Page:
And thou has no breath at all? Thou come no more;
Never, never, never, never, never!

Shakespeare, King Lear

Quoth the Raven, “Nevermore.”

Edgar Allen Poe, 1809-1849, The Raven

I see in the January 15, 2008 Wall Street Journal “Insurers Stop Paying for Care Linked to Error” health plans are joining Medicare in never, never paying for never-never events in hospitals.

Never-never events are preventable events that should never-never have occurred. The never-never preventable complications that should never, never have taken place include.

• Objects left after surgery – a sponge, clamp, a pair of scissors

• Surgical-site infections – surgical wound infcctions due to lack of hand washing or shaving the surgical site

• Blood incompatibility – a mismatched transfusion

• Urinary tract infections due to catheters – left too long without being changed

• Hospital acquired bedsores – those not present on admission

• Falls in hospitals – those occurring in patients not strapped in and allowed to walk without assistance or support.

• Letting patients wander off or disappear – as in the disoriented, confused elderly or Alzheimer’s patients

• Artificically inseminating the wrong donor with the wrong sperm

• Operating on the wrong patient

• Performing the wrong procedure

• Using contaminated drugs or devices

• Discharging an enfant to the wrong patient

• A mother’s death or a serious infection or serious disability following a low risk pregnancy

• A patient abduction or sexual assault

• Paying for a patient’s hospitalization after an avoidable never-never event.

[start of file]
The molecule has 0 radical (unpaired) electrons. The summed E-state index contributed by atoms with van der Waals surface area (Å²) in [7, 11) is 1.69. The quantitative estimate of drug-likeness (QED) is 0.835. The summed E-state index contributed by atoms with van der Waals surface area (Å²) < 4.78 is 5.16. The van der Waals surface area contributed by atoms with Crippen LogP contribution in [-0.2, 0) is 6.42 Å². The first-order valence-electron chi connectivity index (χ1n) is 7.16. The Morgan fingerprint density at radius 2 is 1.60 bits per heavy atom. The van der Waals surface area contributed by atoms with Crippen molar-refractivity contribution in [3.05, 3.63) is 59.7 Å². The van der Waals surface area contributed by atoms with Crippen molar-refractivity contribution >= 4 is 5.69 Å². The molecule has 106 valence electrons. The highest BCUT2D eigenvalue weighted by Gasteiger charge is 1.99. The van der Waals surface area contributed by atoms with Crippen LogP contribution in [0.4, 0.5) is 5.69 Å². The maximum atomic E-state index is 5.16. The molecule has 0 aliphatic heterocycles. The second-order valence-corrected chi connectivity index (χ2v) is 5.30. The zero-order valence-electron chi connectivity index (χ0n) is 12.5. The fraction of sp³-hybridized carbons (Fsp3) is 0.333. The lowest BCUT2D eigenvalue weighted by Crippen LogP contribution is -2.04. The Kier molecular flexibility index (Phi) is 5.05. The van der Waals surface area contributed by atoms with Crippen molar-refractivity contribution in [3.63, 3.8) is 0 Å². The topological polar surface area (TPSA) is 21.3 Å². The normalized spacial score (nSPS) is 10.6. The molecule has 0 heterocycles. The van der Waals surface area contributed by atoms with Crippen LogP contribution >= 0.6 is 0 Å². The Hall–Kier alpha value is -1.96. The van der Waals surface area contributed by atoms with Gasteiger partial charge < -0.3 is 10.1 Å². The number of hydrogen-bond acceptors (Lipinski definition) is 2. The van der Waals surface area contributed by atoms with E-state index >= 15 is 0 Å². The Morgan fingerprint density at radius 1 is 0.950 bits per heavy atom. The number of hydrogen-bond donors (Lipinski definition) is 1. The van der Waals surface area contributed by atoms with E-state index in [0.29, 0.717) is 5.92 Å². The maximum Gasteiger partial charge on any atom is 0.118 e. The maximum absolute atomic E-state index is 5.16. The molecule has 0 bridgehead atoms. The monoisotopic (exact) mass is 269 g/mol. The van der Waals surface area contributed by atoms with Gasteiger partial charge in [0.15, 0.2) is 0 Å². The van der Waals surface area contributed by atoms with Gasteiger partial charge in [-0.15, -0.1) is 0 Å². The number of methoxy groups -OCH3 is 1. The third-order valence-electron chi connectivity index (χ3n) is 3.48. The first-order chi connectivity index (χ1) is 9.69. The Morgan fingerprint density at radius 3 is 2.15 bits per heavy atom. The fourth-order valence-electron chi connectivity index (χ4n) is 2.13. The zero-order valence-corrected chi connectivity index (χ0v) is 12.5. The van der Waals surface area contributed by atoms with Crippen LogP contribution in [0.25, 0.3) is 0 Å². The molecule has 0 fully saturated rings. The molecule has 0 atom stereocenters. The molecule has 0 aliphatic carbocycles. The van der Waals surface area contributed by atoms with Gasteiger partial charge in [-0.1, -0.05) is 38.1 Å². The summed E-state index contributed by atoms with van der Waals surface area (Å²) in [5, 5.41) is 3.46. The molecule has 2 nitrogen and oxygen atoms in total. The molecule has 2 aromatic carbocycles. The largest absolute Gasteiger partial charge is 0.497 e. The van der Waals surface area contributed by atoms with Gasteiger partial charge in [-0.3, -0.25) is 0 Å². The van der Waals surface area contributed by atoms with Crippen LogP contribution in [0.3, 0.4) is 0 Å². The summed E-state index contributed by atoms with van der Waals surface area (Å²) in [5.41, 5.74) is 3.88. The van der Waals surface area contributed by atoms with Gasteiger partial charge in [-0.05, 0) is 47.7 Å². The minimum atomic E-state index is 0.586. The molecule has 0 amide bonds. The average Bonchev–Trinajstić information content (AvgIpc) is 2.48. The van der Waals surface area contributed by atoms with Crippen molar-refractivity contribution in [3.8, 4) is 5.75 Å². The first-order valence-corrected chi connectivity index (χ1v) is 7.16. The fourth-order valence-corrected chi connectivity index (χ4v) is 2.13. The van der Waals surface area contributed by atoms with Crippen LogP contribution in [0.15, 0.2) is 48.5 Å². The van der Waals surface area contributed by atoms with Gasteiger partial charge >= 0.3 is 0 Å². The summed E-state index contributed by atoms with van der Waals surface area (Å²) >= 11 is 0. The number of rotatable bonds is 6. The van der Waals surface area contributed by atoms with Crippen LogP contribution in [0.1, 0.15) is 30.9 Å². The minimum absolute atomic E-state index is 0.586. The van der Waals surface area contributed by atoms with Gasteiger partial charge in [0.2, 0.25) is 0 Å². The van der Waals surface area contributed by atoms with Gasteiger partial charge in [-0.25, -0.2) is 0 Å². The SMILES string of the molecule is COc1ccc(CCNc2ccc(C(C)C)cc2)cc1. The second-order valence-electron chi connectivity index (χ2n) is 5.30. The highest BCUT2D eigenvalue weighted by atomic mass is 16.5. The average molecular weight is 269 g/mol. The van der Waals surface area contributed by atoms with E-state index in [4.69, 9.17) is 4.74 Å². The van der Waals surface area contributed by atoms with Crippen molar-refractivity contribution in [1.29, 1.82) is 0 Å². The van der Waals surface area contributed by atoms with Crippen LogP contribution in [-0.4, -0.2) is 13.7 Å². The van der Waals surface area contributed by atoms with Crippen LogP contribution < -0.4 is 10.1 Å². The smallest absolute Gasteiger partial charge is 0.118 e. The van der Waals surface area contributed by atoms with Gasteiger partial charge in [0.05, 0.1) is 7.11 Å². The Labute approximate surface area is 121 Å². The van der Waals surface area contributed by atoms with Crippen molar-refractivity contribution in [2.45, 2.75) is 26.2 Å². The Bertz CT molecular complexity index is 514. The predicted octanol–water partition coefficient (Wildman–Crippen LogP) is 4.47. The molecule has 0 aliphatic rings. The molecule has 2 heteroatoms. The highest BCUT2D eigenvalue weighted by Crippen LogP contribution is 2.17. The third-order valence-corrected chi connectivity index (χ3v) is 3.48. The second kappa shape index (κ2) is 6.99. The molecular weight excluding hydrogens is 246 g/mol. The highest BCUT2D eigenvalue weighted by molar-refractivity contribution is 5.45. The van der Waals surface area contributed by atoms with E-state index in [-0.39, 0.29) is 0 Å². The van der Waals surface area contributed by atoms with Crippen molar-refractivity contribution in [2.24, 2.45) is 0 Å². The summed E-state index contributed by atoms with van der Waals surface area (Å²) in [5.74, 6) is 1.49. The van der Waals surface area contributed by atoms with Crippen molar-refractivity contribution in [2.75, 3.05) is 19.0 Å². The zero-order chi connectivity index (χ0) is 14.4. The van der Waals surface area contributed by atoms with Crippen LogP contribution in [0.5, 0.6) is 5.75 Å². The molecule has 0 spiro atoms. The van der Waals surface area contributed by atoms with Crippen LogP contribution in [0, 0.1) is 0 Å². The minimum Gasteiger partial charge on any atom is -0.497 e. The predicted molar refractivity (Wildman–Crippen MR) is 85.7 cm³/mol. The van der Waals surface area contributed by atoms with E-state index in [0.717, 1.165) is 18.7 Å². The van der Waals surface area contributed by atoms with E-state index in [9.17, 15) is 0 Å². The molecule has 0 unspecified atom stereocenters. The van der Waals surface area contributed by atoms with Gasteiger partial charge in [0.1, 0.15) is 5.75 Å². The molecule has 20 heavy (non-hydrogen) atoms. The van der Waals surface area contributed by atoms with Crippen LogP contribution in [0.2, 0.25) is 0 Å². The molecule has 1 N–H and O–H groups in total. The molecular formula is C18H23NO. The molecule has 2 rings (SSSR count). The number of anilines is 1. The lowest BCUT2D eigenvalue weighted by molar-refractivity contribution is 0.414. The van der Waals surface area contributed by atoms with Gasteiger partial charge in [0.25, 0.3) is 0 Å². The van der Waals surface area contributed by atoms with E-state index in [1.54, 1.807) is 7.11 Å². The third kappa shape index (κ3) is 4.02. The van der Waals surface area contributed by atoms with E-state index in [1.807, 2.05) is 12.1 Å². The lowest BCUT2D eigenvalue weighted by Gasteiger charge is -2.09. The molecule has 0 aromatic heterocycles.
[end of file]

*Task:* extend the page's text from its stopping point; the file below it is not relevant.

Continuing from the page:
Aetna is following Medicare, and WellPoint, UnitedHealthcare Group, Cigna, and the Blues will shortly follow. It’s understandable why this is happening. Preventable complications are said to cost Medicare and other health plans tens of billions of dollars, at least $10,000 for each avoidable event. There are 1.7 million hospital –acquired infections each year, and 99.000 die from these infections.

Never paying for preventable complications is a logical way to save money and to prevent deaths from never-never events that should never, never have occurred. At least, it seems logical to government and health plan bureaucrats who seek to encourage hospitals to launch prevention and safety programs..

These programs work. The Pitt Country Hospital program in Greenville, North Carolina, screened all admitted patients with nasal swabs for MRSA infections, and the incidence of respiratory pneumonias dropped by 67% and catheter-related urinary track infections by 60%.

Please note the incidence didn’t drop by 100%., This makes sense. You’re dealing with chronically ill or terminally patients with compromised immunity who are prone to infections who are susceptible to end-stage complications.

Michael Maves, executive vice-president of the American Medical Association, commented,

The concept of not paying for complications that are often a biological inevitability, regardless of safety procedures, is discriminatory and could be punitive to those patients at greatest risk.

Maves has a point.

You can never, never end all complications in seriously or terminally ill patients, no matter what safety measures you undertake. Complications are a “biologically inevitability” in certain patients, but not in all.

That’s why preventive programs are worthwhile. The rub comes when deciding whether a complication was a never-never event. That will require another set of federal and health plans rules to decide. Still, preventive programs are worthwhile as evidenced by Donald Berwick’s Healthcare Improvement Institutes 2006 campaign to save 100,000 lives, which ended up saving an estimated. 103,000 hospital patients. I could go on, but never, never mind. I never, never go beyond my alloted space.